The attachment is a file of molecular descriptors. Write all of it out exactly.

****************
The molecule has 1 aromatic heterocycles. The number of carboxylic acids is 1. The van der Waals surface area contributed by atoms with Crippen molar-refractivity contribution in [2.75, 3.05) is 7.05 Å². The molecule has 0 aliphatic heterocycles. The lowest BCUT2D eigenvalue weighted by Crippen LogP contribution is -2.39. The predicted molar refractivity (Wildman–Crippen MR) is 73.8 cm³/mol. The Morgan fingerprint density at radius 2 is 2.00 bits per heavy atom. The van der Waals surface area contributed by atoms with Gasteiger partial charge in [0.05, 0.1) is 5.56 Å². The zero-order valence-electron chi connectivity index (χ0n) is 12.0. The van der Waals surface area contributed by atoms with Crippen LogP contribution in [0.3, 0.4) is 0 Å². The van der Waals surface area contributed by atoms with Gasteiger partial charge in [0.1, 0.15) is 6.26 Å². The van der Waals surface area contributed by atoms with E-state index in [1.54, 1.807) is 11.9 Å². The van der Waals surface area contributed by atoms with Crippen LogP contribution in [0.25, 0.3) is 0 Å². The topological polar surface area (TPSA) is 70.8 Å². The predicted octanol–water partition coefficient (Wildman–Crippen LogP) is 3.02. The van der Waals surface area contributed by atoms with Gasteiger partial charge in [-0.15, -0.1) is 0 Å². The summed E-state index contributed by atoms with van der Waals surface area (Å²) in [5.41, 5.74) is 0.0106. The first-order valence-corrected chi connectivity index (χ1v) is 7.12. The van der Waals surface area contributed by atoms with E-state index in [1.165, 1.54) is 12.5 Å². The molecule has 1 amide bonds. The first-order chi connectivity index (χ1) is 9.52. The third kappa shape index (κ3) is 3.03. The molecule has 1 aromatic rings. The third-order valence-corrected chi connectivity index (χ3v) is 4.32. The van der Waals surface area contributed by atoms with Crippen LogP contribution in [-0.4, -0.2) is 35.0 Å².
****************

The molecule has 1 aromatic heterocycles. The number of carboxylic acids is 1. The van der Waals surface area contributed by atoms with Crippen molar-refractivity contribution in [2.75, 3.05) is 7.05 Å². The molecule has 0 aliphatic heterocycles. The lowest BCUT2D eigenvalue weighted by Crippen LogP contribution is -2.39. The predicted molar refractivity (Wildman–Crippen MR) is 73.8 cm³/mol. The Morgan fingerprint density at radius 2 is 2.00 bits per heavy atom. The van der Waals surface area contributed by atoms with Gasteiger partial charge in [0.05, 0.1) is 5.56 Å². The zero-order valence-electron chi connectivity index (χ0n) is 12.0. The van der Waals surface area contributed by atoms with Crippen LogP contribution in [0.3, 0.4) is 0 Å². The van der Waals surface area contributed by atoms with Gasteiger partial charge in [0.1, 0.15) is 6.26 Å². The van der Waals surface area contributed by atoms with E-state index in [1.54, 1.807) is 11.9 Å². The van der Waals surface area contributed by atoms with Crippen LogP contribution in [0.25, 0.3) is 0 Å². The topological polar surface area (TPSA) is 70.8 Å². The predicted octanol–water partition coefficient (Wildman–Crippen LogP) is 3.02. The van der Waals surface area contributed by atoms with Gasteiger partial charge in [-0.15, -0.1) is 0 Å². The summed E-state index contributed by atoms with van der Waals surface area (Å²) in [5.41, 5.74) is 0.0106. The first-order valence-corrected chi connectivity index (χ1v) is 7.12. The van der Waals surface area contributed by atoms with E-state index in [1.165, 1.54) is 12.5 Å². The molecule has 1 amide bonds. The first-order chi connectivity index (χ1) is 9.52. The third kappa shape index (κ3) is 3.03. The molecule has 1 aromatic rings. The third-order valence-corrected chi connectivity index (χ3v) is 4.32. The van der Waals surface area contributed by atoms with Crippen LogP contribution in [-0.4, -0.2) is 35.0 Å².